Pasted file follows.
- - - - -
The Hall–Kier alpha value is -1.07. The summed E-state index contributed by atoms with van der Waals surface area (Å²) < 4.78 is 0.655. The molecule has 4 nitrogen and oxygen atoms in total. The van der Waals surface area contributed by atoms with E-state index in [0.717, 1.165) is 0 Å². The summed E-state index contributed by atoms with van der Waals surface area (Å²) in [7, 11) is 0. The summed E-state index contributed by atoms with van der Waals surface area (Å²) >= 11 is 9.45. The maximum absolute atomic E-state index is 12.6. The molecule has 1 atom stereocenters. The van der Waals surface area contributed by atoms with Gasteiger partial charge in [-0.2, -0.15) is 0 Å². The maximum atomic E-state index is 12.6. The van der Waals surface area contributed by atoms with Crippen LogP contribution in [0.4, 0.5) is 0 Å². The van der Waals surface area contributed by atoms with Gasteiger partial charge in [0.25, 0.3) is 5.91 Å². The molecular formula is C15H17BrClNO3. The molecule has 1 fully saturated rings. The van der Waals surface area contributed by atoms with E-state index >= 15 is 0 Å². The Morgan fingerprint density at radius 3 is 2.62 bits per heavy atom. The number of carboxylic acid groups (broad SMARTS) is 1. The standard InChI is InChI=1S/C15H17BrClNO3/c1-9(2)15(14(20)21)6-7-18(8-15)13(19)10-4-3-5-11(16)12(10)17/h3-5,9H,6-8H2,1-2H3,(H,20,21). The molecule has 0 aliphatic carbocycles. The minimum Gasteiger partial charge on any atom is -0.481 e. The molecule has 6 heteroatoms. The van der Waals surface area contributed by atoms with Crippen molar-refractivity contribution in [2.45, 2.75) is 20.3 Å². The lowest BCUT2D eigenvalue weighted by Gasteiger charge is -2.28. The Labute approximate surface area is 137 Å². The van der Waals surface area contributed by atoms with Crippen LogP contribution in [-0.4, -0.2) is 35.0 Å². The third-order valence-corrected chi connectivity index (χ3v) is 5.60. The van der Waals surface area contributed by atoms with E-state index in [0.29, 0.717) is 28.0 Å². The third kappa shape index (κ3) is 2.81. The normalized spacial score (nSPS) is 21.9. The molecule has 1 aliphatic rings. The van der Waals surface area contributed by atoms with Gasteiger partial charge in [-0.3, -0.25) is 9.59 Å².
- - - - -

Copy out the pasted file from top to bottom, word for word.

The Hall–Kier alpha value is -1.07. The summed E-state index contributed by atoms with van der Waals surface area (Å²) < 4.78 is 0.655. The molecule has 4 nitrogen and oxygen atoms in total. The van der Waals surface area contributed by atoms with E-state index in [0.717, 1.165) is 0 Å². The summed E-state index contributed by atoms with van der Waals surface area (Å²) in [7, 11) is 0. The summed E-state index contributed by atoms with van der Waals surface area (Å²) >= 11 is 9.45. The maximum absolute atomic E-state index is 12.6. The molecule has 1 atom stereocenters. The van der Waals surface area contributed by atoms with Gasteiger partial charge in [-0.2, -0.15) is 0 Å². The maximum atomic E-state index is 12.6. The van der Waals surface area contributed by atoms with Crippen LogP contribution in [0.4, 0.5) is 0 Å². The van der Waals surface area contributed by atoms with Gasteiger partial charge in [0.25, 0.3) is 5.91 Å². The molecular formula is C15H17BrClNO3. The molecule has 1 fully saturated rings. The van der Waals surface area contributed by atoms with E-state index >= 15 is 0 Å². The Morgan fingerprint density at radius 3 is 2.62 bits per heavy atom. The number of carboxylic acid groups (broad SMARTS) is 1. The standard InChI is InChI=1S/C15H17BrClNO3/c1-9(2)15(14(20)21)6-7-18(8-15)13(19)10-4-3-5-11(16)12(10)17/h3-5,9H,6-8H2,1-2H3,(H,20,21). The molecule has 0 aliphatic carbocycles. The minimum Gasteiger partial charge on any atom is -0.481 e. The molecule has 6 heteroatoms. The van der Waals surface area contributed by atoms with Crippen molar-refractivity contribution in [2.45, 2.75) is 20.3 Å². The lowest BCUT2D eigenvalue weighted by Gasteiger charge is -2.28. The Labute approximate surface area is 137 Å². The van der Waals surface area contributed by atoms with Crippen LogP contribution in [-0.4, -0.2) is 35.0 Å². The third-order valence-corrected chi connectivity index (χ3v) is 5.60. The van der Waals surface area contributed by atoms with E-state index in [0.29, 0.717) is 28.0 Å². The third kappa shape index (κ3) is 2.81. The normalized spacial score (nSPS) is 21.9. The molecule has 1 aliphatic rings. The van der Waals surface area contributed by atoms with Gasteiger partial charge in [-0.3, -0.25) is 9.59 Å².